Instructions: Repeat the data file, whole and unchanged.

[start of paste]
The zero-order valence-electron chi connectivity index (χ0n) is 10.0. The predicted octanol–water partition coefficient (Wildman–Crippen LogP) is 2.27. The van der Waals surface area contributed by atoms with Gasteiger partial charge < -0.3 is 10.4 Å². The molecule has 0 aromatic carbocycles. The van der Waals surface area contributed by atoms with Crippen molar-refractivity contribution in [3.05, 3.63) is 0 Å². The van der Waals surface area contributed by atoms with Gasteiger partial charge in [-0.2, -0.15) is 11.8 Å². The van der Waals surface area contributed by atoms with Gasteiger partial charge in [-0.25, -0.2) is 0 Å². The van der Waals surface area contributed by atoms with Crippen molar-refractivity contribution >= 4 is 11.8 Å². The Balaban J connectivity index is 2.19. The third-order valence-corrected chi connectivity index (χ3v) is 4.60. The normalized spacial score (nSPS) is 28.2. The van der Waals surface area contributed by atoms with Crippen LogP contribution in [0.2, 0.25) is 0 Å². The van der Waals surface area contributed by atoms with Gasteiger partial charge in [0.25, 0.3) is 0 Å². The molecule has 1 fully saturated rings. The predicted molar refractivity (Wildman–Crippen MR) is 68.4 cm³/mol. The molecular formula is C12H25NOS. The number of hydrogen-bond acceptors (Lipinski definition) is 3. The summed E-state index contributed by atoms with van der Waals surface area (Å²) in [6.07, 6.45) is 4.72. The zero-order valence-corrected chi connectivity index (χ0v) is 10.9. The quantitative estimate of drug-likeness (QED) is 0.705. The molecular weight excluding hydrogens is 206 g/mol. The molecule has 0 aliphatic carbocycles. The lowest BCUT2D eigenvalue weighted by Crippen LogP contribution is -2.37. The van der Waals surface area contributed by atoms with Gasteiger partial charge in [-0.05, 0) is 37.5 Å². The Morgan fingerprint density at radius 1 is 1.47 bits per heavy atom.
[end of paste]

The zero-order valence-electron chi connectivity index (χ0n) is 10.0. The predicted octanol–water partition coefficient (Wildman–Crippen LogP) is 2.27. The van der Waals surface area contributed by atoms with Gasteiger partial charge < -0.3 is 10.4 Å². The molecule has 0 aromatic carbocycles. The van der Waals surface area contributed by atoms with Crippen molar-refractivity contribution in [3.05, 3.63) is 0 Å². The van der Waals surface area contributed by atoms with Gasteiger partial charge in [-0.2, -0.15) is 11.8 Å². The van der Waals surface area contributed by atoms with Gasteiger partial charge in [-0.25, -0.2) is 0 Å². The van der Waals surface area contributed by atoms with Crippen molar-refractivity contribution >= 4 is 11.8 Å². The Balaban J connectivity index is 2.19. The third-order valence-corrected chi connectivity index (χ3v) is 4.60. The normalized spacial score (nSPS) is 28.2. The van der Waals surface area contributed by atoms with Crippen LogP contribution in [0.2, 0.25) is 0 Å². The van der Waals surface area contributed by atoms with Gasteiger partial charge in [0.25, 0.3) is 0 Å². The molecule has 1 fully saturated rings. The predicted molar refractivity (Wildman–Crippen MR) is 68.4 cm³/mol. The molecular formula is C12H25NOS. The number of hydrogen-bond acceptors (Lipinski definition) is 3. The summed E-state index contributed by atoms with van der Waals surface area (Å²) in [6.07, 6.45) is 4.72. The zero-order valence-corrected chi connectivity index (χ0v) is 10.9. The quantitative estimate of drug-likeness (QED) is 0.705. The molecular weight excluding hydrogens is 206 g/mol. The molecule has 0 aliphatic carbocycles. The lowest BCUT2D eigenvalue weighted by Crippen LogP contribution is -2.37. The van der Waals surface area contributed by atoms with Gasteiger partial charge in [-0.05, 0) is 37.5 Å². The Morgan fingerprint density at radius 1 is 1.47 bits per heavy atom.